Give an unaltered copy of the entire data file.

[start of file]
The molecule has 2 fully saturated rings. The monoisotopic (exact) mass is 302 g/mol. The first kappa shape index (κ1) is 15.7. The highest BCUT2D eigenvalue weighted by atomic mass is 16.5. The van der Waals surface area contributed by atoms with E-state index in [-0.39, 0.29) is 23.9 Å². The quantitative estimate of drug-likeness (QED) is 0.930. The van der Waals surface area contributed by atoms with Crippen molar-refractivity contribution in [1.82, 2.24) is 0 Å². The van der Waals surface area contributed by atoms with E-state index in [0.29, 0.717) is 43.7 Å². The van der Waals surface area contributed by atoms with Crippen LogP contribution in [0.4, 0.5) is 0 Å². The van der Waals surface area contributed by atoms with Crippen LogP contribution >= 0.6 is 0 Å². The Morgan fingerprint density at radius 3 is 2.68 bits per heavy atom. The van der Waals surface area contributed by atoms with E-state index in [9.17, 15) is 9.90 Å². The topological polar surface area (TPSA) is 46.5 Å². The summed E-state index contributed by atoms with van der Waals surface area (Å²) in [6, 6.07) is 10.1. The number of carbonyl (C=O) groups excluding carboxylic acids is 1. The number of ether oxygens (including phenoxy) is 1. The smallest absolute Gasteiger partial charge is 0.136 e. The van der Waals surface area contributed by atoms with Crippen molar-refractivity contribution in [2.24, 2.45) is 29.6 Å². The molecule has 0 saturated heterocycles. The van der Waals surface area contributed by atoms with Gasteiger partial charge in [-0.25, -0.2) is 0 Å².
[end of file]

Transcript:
The molecule has 2 fully saturated rings. The monoisotopic (exact) mass is 302 g/mol. The first kappa shape index (κ1) is 15.7. The highest BCUT2D eigenvalue weighted by atomic mass is 16.5. The van der Waals surface area contributed by atoms with E-state index in [-0.39, 0.29) is 23.9 Å². The quantitative estimate of drug-likeness (QED) is 0.930. The van der Waals surface area contributed by atoms with Crippen molar-refractivity contribution in [1.82, 2.24) is 0 Å². The van der Waals surface area contributed by atoms with E-state index in [0.29, 0.717) is 43.7 Å². The van der Waals surface area contributed by atoms with Crippen LogP contribution in [0.4, 0.5) is 0 Å². The van der Waals surface area contributed by atoms with Crippen LogP contribution >= 0.6 is 0 Å². The Morgan fingerprint density at radius 3 is 2.68 bits per heavy atom. The van der Waals surface area contributed by atoms with E-state index in [9.17, 15) is 9.90 Å². The topological polar surface area (TPSA) is 46.5 Å². The summed E-state index contributed by atoms with van der Waals surface area (Å²) in [6, 6.07) is 10.1. The number of carbonyl (C=O) groups excluding carboxylic acids is 1. The number of ether oxygens (including phenoxy) is 1. The smallest absolute Gasteiger partial charge is 0.136 e. The van der Waals surface area contributed by atoms with Crippen molar-refractivity contribution in [2.24, 2.45) is 29.6 Å². The molecule has 0 saturated heterocycles. The van der Waals surface area contributed by atoms with Gasteiger partial charge in [-0.25, -0.2) is 0 Å².